So I decided to build some.

The cupboard have shelf support holes, as most modern kitchens do, so I set myself a constraint: No drilling holes into the existing cupboards. This would allow us to restore the shelves if the bin-in-a-cupboard thing didn’t work, or we decided to move them to another cupboard, or we decided to move house, or some other reason that forced us to remove them.

The first step was the make sure the bins would both physically fit in the cupboard – and they did. By placing them sideways (Which actually made a lot of sense in this case) they fit with just enough space around them. This also allowed us to test a MVP – would having the bins in the cupboard work for us? After a week, we didn’t hate it, so on to the next step.

Time to jump in to Fusion 360, and have a bit of a play around with a few ideas and some dimensions.

My first thought was to have attach some drawer runners to two rectangles of wood that ran around the inside of the cupboard, but this seemed overkill, and the dimensions were a little too tight to make it really work. Next, I wondered about 3D printing some brackets that would hold the drawer runners. I jumped on to the Bunnings web site to find some drawer runners, and I found some likely candidates for just $11. The problem was (as always) no accurate design drawings or dimensions.

But for $11 (and Bunnings’ generous returns policy), I was willing to take a punt.

The Drawer runners attached to the shelf

The next problem was how to attach the brackets to the walls of the cupboard. 3D printed plastic nubs probably wasn’t going to cut it – I could see them snapping off in the holes. Next, I thought about embedding some 5mm metal rod, or perhaps removing the plastic off the existing shelf supports. I then did a quick search on the Bunnings website and found these all metal shelf supports with metal lugs that would work perfectly (for a grand total off $2.67!). Off to Bunnings!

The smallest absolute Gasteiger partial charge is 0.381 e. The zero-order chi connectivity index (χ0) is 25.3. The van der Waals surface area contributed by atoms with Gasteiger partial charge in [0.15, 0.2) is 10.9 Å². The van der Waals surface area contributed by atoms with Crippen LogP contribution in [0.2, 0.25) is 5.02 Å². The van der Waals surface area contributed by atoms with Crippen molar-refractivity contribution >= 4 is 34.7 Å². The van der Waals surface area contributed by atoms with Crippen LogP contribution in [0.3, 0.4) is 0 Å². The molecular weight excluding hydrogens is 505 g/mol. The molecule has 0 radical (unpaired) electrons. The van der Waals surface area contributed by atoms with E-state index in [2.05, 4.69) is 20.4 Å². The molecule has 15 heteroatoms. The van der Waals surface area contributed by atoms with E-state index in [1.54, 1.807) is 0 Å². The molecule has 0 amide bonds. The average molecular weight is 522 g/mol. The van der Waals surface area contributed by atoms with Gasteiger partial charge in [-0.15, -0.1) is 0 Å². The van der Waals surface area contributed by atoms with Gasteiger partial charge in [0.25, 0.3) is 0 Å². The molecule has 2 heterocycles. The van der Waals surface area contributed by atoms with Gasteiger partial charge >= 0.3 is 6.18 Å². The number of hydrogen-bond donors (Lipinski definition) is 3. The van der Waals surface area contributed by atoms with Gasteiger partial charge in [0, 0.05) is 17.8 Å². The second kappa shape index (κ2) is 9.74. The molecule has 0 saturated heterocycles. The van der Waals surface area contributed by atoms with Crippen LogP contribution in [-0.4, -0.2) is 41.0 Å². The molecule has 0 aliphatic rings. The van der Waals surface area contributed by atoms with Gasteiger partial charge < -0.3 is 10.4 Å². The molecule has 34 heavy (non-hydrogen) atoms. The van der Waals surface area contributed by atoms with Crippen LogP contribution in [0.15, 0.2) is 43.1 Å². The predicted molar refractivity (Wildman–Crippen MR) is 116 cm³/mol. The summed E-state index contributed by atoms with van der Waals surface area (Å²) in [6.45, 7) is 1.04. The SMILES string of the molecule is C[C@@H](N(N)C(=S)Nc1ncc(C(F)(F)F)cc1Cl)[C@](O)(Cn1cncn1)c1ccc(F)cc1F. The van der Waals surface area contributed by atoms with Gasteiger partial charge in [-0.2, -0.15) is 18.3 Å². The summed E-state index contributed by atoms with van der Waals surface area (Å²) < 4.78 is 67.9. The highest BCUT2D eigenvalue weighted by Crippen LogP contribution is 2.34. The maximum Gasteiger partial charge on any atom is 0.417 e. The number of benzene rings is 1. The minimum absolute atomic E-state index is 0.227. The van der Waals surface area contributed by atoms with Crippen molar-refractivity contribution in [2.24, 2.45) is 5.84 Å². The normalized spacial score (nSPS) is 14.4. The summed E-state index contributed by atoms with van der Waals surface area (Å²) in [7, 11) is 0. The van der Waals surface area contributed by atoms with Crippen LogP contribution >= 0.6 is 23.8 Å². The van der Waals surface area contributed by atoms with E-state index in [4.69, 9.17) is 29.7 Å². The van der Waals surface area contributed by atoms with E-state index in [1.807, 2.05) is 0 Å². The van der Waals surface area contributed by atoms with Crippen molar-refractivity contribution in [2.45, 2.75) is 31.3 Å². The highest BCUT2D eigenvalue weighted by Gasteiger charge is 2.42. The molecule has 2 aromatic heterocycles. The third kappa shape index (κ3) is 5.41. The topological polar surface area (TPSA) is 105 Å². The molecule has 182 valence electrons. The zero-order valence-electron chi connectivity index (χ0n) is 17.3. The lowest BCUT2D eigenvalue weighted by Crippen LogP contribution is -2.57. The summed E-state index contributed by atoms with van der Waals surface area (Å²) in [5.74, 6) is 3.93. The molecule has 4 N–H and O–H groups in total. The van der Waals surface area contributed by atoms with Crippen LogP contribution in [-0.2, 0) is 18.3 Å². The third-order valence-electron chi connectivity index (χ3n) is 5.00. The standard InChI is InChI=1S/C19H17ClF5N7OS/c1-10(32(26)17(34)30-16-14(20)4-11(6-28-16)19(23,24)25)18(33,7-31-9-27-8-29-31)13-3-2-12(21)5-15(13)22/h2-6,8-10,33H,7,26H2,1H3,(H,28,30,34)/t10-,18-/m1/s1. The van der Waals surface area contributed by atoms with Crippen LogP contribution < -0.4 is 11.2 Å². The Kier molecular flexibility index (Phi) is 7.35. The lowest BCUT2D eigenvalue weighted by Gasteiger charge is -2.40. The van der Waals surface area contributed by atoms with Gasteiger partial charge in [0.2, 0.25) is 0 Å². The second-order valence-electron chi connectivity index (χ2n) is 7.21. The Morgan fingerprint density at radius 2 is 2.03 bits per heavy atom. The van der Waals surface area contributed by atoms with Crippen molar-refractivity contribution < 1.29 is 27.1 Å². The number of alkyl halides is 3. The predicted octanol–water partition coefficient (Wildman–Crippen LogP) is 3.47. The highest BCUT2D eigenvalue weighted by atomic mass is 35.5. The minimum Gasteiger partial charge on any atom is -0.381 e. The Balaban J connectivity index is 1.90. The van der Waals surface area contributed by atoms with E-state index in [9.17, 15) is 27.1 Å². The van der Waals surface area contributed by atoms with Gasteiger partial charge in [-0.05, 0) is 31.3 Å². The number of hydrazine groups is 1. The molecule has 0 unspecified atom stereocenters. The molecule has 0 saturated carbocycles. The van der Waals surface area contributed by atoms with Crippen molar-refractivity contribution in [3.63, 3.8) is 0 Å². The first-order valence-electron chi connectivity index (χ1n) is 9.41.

One sausage sizzle later, I had the bits I needed.

Now I had the dimensions of the drawer runners and the supports, I whipped up a quick design, and 2 hours later I had printed the first bracket to test for fit. Initially, I was going to rely on brass inserts and screws to secure the runners, but I added a small curve to add a some additional support. This worked out better than expected – the curves would happily hold the runners without the screws (although I still added two screws on the back off the runners to keep them in place when pulling out the bins). When it came to attaching the metal inserts, I thought of using heat like I did with the brass inserts, but it turned out a hammer and friction was enough to hold them in – and the platform that the bins would live in would actually push the runners out, holding the whole thing together.

So over the next 6 hours, I printed the remainder of the brackets.

Two of the printed bracket

Once the were done and installed, I could get final measurements for the shelf. This was where designing it in CAD helped – according to my calculations, it would need to be 420mm, and I was dead on. Initially, I was going to buy some melamine coated MDF, but then I decide to cut the existing shelf (which just so happened to be melamine coated MDF) to size.

Cutting the 500x550mm panel to 420x550mm was easy work, but the internal holes for the bins were a little more challenging as I couldn’t find my jigsaw. I used a multisaw, which in theory should be the same, but was ended up being slower and more difficult to use. As a result, the holes looked like it was cutout by a drunk monkey. Nothing a bit of rasping couldn’t fix. Besides – the bins will cover a multitude of sins. All in all, the result was good enough.

Fitted

It was at this point, I made a minor mistake in drilling the holes for the runners – they are offset from centre, and I drilled one side on the wrong side, but that was easy enough to fix, just by drilling them on the other side of the centre line.